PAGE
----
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9/22/2017 12:11:25 AM
Posted: 8/20/2005 12:14:33 AM EDT
People are still spouting the pc line even though illegals have been increasingly convicted
of raping, kidnapping and killing Children, Cops and Citizens, not to mention the drug dealing.........

Sean Hannity in El Paso
Radio host: City 'ground zero' for immigration crisis

August 19, 2005
Ramon Bracamontes
El Paso Times
Calling El Paso "ground zero for illegal immigration," national radio and TV talk show host Sean Hannity visited the city Thursday to expose a region that, he says, is vulnerable to homeland security breaches.

"Fifty yards from the border is a rail yard, and 500 yards away is a major interstate and a bus station. Anyone wanting to illegally enter can be on their way in a matter of seconds," said Hannity, who co-hosts the "Hannity & Colmes" show on the Fox News Channel. "This is why this town is well-known for being a major crossing point."

Hannity broadcast his radio show Thursday afternoon from the studio of KTSM-AM (690). During his TV show, which aired live from the Sunland Park desert, he showed footage of people attempting to cross into El Paso illegally, and he focused on the Border Patrol's attempts to stop them.

The TV show was advertised as the "battle for our border."

Hannity calls El Paso "ground zero" because this area is where two major cities with a combined population of more than 2 million merge into one, and because the number of border crossings, both legal and illegal, could make this the entryway for terrorists.

U.S. Border Patrol officials reported that from October 2004 to July 2005, more than 70,000 immigrants were arrested by agents in the El Paso region. Last year, agents arrested 104,000 people. And, legally, from 100,000 to 120,000 people cross from Juárez into El Paso every day.

"The impact that immigration has on our health, criminal justice and education system is enormous, but that financial burden is secondary to our national security," Hannity said.

Though part of what Hannity is portraying in the national media may be true, that isn't the entire border story, said Father John Stowe, spokesman for the Catholic Diocese of El Paso. The diocese offers several immigration services, classes and other types of assistance.

"It would be sad if the only impression that people across the country have of the border region is one of violence, Minutemen, drugs, poverty and problems," Stowe said. "Those are certainly border realities, but the vast majority of border residents recognize the richness of our bilingual, binational and multi-cultural interaction and celebrate its history and diversity."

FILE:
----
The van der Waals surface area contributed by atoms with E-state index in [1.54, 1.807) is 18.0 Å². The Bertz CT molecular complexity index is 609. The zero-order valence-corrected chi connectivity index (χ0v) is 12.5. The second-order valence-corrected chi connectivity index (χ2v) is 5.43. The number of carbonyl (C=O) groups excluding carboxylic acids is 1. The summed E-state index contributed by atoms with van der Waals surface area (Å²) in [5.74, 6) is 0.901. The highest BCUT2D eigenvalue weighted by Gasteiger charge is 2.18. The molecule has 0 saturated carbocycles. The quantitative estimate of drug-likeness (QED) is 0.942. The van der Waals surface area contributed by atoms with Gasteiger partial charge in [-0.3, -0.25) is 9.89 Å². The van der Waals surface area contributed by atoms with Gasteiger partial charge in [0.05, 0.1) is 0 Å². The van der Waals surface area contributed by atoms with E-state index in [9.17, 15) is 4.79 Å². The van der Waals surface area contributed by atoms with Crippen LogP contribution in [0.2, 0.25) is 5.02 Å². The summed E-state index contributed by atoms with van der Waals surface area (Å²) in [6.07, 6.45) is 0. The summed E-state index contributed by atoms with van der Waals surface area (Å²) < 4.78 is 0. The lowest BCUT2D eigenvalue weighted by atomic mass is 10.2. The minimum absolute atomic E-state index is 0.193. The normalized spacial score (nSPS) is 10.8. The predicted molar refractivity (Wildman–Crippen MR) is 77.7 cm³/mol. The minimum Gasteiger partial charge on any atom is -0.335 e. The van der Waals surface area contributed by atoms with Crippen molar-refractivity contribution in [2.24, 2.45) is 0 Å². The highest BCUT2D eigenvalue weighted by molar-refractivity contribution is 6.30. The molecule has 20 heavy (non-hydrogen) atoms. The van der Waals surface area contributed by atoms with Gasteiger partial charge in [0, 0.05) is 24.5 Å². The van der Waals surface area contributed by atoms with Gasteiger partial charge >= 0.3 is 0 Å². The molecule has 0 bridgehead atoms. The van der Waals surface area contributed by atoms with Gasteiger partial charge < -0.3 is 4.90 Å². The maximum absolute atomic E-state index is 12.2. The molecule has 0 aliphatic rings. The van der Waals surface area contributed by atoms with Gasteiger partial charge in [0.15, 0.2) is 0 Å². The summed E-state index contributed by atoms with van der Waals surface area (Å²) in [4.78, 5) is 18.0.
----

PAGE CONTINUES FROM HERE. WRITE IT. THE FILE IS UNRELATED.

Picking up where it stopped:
Stowe said many families along the border have connections on both sides. The inequalities between Juárez and El Paso make life a challenge.

"So much energy and expense goes into keeping people out of our country, and is largely ineffective," Stowe said. He also said that no one is looking to improve living conditions in Juárez.

Hannity said that he is not against immigration and that he "welcomes the fact that so many people in Mexico want to join our team."

A recent national study showed that 40 percent of Mexican citizens would like to move to the United States.

"I'm a product of immigrants; it just needs to be done correctly," Hannity said.

All of this border publicity, which includes the Minutemen organizing in El Paso and two states declaring the border region in a state of emergency, is setting the table for the 2008 presidential election. in which immigration will be a hot topic, said James McCormick, an Iowa State University professor.

McCormick, chairman of the that university's political science department, specializes in American foreign policy, international politics and how they may affect presidential elections.

"Immigration is going to be resonating as an issue as people try to appeal to the conservative Republican base and to the independents," McCormick said. "It will not be an issue in the Democratic primary."

That is because Bush's stance on immigration is not in line with conservative Republicans. Bush has tried to pass immigration policies that are friendly to Mexico, McCormick said.

In a January 2004 speech in which Bush announced a temporary worker program, he said, "By tradition and conviction, our country is a welcoming society. America is a stronger and better nation because of the hard work and the faith and entrepreneurial spirit of immigrants."

Michael B. Moore, chairman of the El Paso County Republican Party, said that though immigration will be an issue in the next election, he doesn't view all this publicity as an attack on Bush.

"Hannity is using his forum to highlight an issue that needs to be addressed," Moore said.
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